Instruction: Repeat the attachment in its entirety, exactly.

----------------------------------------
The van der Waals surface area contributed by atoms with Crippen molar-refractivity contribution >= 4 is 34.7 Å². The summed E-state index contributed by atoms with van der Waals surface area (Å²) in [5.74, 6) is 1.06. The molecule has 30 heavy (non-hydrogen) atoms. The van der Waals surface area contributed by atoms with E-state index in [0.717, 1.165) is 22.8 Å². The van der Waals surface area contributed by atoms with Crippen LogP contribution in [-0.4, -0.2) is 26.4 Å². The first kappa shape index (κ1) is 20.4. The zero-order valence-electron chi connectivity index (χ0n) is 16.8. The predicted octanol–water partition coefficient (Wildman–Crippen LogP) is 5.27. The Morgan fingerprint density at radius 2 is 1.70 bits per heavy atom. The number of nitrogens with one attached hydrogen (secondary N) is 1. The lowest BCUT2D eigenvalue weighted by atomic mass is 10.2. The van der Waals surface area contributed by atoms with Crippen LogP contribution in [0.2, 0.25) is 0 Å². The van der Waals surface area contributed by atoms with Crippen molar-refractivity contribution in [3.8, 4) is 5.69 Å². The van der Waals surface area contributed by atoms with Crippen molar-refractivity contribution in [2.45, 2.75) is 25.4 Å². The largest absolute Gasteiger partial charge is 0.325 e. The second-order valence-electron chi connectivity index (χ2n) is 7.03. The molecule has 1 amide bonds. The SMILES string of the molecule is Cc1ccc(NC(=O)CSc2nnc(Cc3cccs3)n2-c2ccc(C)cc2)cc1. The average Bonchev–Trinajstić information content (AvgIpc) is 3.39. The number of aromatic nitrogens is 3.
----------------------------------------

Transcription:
The van der Waals surface area contributed by atoms with Crippen molar-refractivity contribution >= 4 is 34.7 Å². The summed E-state index contributed by atoms with van der Waals surface area (Å²) in [5.74, 6) is 1.06. The molecule has 30 heavy (non-hydrogen) atoms. The van der Waals surface area contributed by atoms with E-state index in [0.717, 1.165) is 22.8 Å². The van der Waals surface area contributed by atoms with Crippen LogP contribution in [-0.4, -0.2) is 26.4 Å². The first kappa shape index (κ1) is 20.4. The zero-order valence-electron chi connectivity index (χ0n) is 16.8. The predicted octanol–water partition coefficient (Wildman–Crippen LogP) is 5.27. The Morgan fingerprint density at radius 2 is 1.70 bits per heavy atom. The number of nitrogens with one attached hydrogen (secondary N) is 1. The lowest BCUT2D eigenvalue weighted by atomic mass is 10.2. The van der Waals surface area contributed by atoms with Crippen LogP contribution in [0.2, 0.25) is 0 Å². The van der Waals surface area contributed by atoms with Crippen molar-refractivity contribution in [3.8, 4) is 5.69 Å². The van der Waals surface area contributed by atoms with Crippen molar-refractivity contribution in [2.45, 2.75) is 25.4 Å². The largest absolute Gasteiger partial charge is 0.325 e. The second-order valence-electron chi connectivity index (χ2n) is 7.03. The molecule has 1 amide bonds. The SMILES string of the molecule is Cc1ccc(NC(=O)CSc2nnc(Cc3cccs3)n2-c2ccc(C)cc2)cc1. The average Bonchev–Trinajstić information content (AvgIpc) is 3.39. The number of aromatic nitrogens is 3.